Patte uses his drawing to decompose the street, a section of the city, into a series of elements that can then be arranged to generate a new and ideal territory. If we allow our eye to move around the drawing by following the labelling system .. it is in order to understand how each element of that territory functions with the next. Patte’s ideal city is a system of instruments, designed to regulate the fire, water, filth and people that come into contact with it. Patte frequently assures his readers that the aim of conceiving the city in this way is to ensure ‘the happiness of the inhabitants’, to bring about a ‘genuine sense of well-being’. But as he shows it, the city is unpeopled.
Diana Periton, The ‘Coupe Anatomique’: Journal of Architecture, vol. 9, p. 293
Patte is, like many other architects before and after him, well meaning in his desire to cleanse, simplify and re-organise the city into a more ordered image. But in doing his, drawings reveal the city without character or human marks. If Hogarth and Bertall predicted the engagement of architecture in sequential art forms such as comics, Patte effectively demonstrated the same aesthetic approach to presenting architecture that would become prevalent with the increasing use of the camera.
The Parisian coupes anatomiques of the nineteenth century used the architectural section of a building to provide a structure to a visual impression of the city. These apartment buildings separated the different classes of Parisian life into strata, and the coupes of Bertall and others used the commonly understood social separation of the different storeys of a multiple-occupancy building to assist the viewer in understanding the different characters depicted on each storey. To a modern eye, these coupes resemble primitive comic strips: sequential picture boxes that have an intrinsic relationship to the boxes above, below, before and after them.
BUILDING STOREYS AND BUILDING STORIES
I think drawing is “about” – or at least good drawing is about – trying to see. It’s more about detail and looking. Whereas cartooning is making a story happen with symbols … cartoon drawings are – just by nature of how they’re used as symbols – in a lot of ways not really drawings because the information that they have is so rudimentary, or conceptual.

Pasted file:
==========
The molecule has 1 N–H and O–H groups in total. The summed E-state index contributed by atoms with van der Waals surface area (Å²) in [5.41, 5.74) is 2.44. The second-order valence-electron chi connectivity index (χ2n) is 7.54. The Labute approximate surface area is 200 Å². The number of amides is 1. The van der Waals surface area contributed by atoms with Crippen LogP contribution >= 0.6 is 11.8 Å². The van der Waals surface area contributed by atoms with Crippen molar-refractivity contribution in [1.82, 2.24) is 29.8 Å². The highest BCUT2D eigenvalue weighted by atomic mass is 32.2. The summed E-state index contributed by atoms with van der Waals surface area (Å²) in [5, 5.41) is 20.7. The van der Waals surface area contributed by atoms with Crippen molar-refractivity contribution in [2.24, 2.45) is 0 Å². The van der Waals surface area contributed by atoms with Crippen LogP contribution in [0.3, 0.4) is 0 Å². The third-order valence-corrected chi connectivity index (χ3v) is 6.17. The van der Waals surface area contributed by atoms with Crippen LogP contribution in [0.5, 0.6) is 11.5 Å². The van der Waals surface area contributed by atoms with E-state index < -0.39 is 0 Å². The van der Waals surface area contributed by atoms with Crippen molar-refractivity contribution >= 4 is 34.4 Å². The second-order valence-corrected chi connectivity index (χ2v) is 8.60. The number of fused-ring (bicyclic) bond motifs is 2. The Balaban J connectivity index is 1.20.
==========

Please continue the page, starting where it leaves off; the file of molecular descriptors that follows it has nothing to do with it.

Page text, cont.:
Chris Ware, interviewed by Gary Groth, The Comics Journal # 200, December 1997
At the beginning of the twenty-first century, the American illustrator and comic book artist Chris Ware (b. 1967) has begun to the use a Chicago apartment building as a framework for a series of interdependent stories . There is, it seems, an acknowledged value in architecture as a structural and social framework to sequential art, both visually and figuratively. Ware’s artistic style warrants closer inspection, since it is not simply the use of images of architecture that structures his stories, but also the spatial techniques of designing buildings as series of interconnected and related spaces that helps him structure both individual pages and entire stories.
Ware compensates for the page breaks in the composition by deliberately placing recurring images and visual motifs in an identical location on their page spread, visually linking parallel emotions and events in the lives of the Corrigan men … to nudge the memory and help the reader see more of the book at once. This points out what we might call the architecture of comics.
Daniel Raeburn, Chris Ware (Monographics)
New Haven: Yale University Press, 2004, p. 25
Ware has been employing ‘architectural’ techniques in his work for many years now, and because of its explicit setting in a Chicago apartment block, Building Stories offers the clearest opportunity to investigate the direct parallels between the aesthetic techniques of a comic book artist and those of an architect. Many architects are, for instance, familiar with the strategy of repeating elements to aid navigation through a building or to draw attention to building features by using, for example, the same material or circulatory structure on different levels or in different parts of a building. The participatory act of reading a comic book can be likened to moving through a building; an intrinsically participatory act that engages the occupant of a building, allowing him or her to discover and form a personal impression of the building. Similarly, Ware acknowledges a parallel between reading a comic strip and playing a musical instrument. Through the participatory act of reading, he explains how the reader brings a story to life by introducing an element of time to a narrative.
“What you do with comics, essentially, is take pieces of experience and freeze them in time,” Ware says. “The moments are inert, lying there on the page in the same way that sheet music lies on the printed page. In music you breathe life into the composition by playing it. In comics you make the strip come alive by reading it, by experiencing it beat by beat as you would playing music…”